She encouraged me to observe, take note, to be part of this journey, she helped me to see where and who I could speak to, how I could speak, to really affect change and benefit the boys.  And this encouraged me to find my feet on the ward. I was at rounds, I contributed to conversations, I watched, I listened. And I think it’s really important that I say here, that I also trusted. There was no me against anyone. I trusted the team we had around us and we were just that. A team.

Because in what happened to be my last interaction with this awesome Doctor, which started as a rare and personal two-way conversation about her career, future aspirations - a dream for a clinic just for prems that provided holistic support to meet the challenges preterm babies face - sound familiar?

She spoke with such passion and detail, I mean she even spoke of the décor! I could see the passion for her work. I had felt it in our interactions and I recall how I was simultaneously listening to her and realising that this wasn’t the end of our journey here at the Mercy. The boys were going to need a safety net of specialists to get them the best start possible. And without a clinic like she was painting with her words, I was going to have to find these people myself. I would need to be my own advocate for my babies.

And it was that word advocate, ADVOCAAATE that hung in the air and somehow seeped in by osmosis and planted a seed deep inside my mothering and has grown there ever since…

I know some of you will have known the Doctor I’m speaking of, Dr Hayley du Plessis. We were so honoured to have met her and so fortunate to have had her on our journey. I think of her often and fondly.  It was like she handed me the flashlight I would need to help me find our way through this chasm that is prem life (before I even knew I needed one) and I was, and I am, still so saddened by her passing.

As parents to premmie babies, we learn so quickly that the NICU is like a cocoon, so much longing to leave and then the ‘leaving’ feeling so completely ‘sudden’ and then you’re somewhat adrift when you do.

Xander was home first at 59 days; his brother 3 weeks later at 75 days and with home time comes the questions, the questioning …

And for the most part, we have few people to check in with; Maternal Child Health Nurses with varying knowledge of a prem or IUGR baby, Specialist appointments weeks apart, Mothers groups with other nervous mums with full-term babies, and dare I say it: Facebook forums!  It’s like a door to a whole other world has been opened to us, but with no roadmap to help us navigate through.

Ready Step Grow is the safety net that caught us after months in the NICU

We started at RSG at 6 months actual after the whirlwind of NICU and hospital in the home. We were still in shock of having twins (I think that shock remained until the boys were a year old to be fair) but in that time, ReadyStepGrow had already caught us and anchored us and in truth, it really still does.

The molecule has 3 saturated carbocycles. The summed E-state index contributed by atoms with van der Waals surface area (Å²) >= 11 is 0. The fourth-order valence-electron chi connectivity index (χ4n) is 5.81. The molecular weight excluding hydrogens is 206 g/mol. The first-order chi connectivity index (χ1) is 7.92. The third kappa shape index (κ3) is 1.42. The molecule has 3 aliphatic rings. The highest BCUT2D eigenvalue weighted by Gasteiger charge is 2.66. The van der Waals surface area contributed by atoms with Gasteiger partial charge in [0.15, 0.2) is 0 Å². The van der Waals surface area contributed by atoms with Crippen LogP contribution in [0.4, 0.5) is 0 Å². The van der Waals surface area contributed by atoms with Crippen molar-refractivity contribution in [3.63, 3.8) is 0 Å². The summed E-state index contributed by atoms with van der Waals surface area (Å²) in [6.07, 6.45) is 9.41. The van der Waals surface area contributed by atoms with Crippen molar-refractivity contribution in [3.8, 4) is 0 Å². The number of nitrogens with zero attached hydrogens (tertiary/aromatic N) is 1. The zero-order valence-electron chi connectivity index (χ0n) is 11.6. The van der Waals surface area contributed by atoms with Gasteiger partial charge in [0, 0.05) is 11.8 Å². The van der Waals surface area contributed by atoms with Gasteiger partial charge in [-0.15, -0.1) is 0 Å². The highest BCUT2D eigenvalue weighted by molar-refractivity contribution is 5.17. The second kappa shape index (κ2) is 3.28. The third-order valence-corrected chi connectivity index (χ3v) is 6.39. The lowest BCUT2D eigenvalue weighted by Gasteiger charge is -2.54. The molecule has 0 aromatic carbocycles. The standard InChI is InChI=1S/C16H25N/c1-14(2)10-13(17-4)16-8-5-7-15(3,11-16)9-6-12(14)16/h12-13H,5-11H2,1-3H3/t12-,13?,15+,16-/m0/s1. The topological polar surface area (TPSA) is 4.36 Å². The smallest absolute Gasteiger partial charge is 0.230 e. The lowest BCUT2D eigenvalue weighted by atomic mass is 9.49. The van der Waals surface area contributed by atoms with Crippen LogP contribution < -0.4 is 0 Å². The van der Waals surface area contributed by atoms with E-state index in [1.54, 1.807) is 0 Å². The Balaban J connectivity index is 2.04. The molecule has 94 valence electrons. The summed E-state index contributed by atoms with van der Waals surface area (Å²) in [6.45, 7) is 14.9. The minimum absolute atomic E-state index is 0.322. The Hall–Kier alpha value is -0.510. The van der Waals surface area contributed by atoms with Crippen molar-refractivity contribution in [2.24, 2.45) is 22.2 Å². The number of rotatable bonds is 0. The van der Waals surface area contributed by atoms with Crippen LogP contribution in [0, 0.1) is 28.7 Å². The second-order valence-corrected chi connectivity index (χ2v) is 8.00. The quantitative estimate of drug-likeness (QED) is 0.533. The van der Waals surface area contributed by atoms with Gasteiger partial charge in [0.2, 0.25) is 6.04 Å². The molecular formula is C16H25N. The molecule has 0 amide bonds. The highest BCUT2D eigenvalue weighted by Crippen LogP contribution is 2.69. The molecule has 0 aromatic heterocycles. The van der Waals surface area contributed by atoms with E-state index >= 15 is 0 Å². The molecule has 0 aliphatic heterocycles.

Talking to my prem-Mum squad, both through RSG and elsewhere, I’d say we often have a level of worrying-observation around our kids. It’s chicken/egg type stuff; is being prem the reason something is happening? Or is such and such a sign of something deeper?

And any one of those mums struggling with questions as important as these are keen to find help, are keen to feel heard and supported just like we do at ReadyStepGrow. But do they have the same level of support in one place? The answer is, it’s not likely.                            

In our time at RSG, we have accessed a physio for Jake’s walking, a speech therapist and OT and dietitian for Xander (all subsidised through the generosity of the RSG donors). Jake learned to walk in a RSG class. To be surrounded by Mums and Dads that day who understood my relief to see our babies (who have fought so hard for every milestone) witness along with me my baby, gain his confidence and walk! I will never forget that day…

I believe for me, our first child taught me how to be a Mum. Having preterm twins taught me how to be ME. To strip back the layers of self-doubt, perceived judgement and expectation, to break me down, only to let me rebuild myself with only the bits that really, truly matter.

And it is because of this I know that, an advocate isn’t necessarily born, sometimes we are made. Through experience and challenges and mistakes. And the regret of “why didn’t I just speak up, ask one more question...?”

Because as parents to preterm kids, we must learn to speak another language so that we are heard and heard quickly like our life, or the lives of our children depend on it!

ReadyStepGrow gave me the words, the language to go and speak for my children, to cut through the medical disconnect, to speak ‘up’ for me and my family and to keep searching until my questions are answered. As if the quality of our lives can depend on it.


In loving memory Of

Dr Hayley du Plessis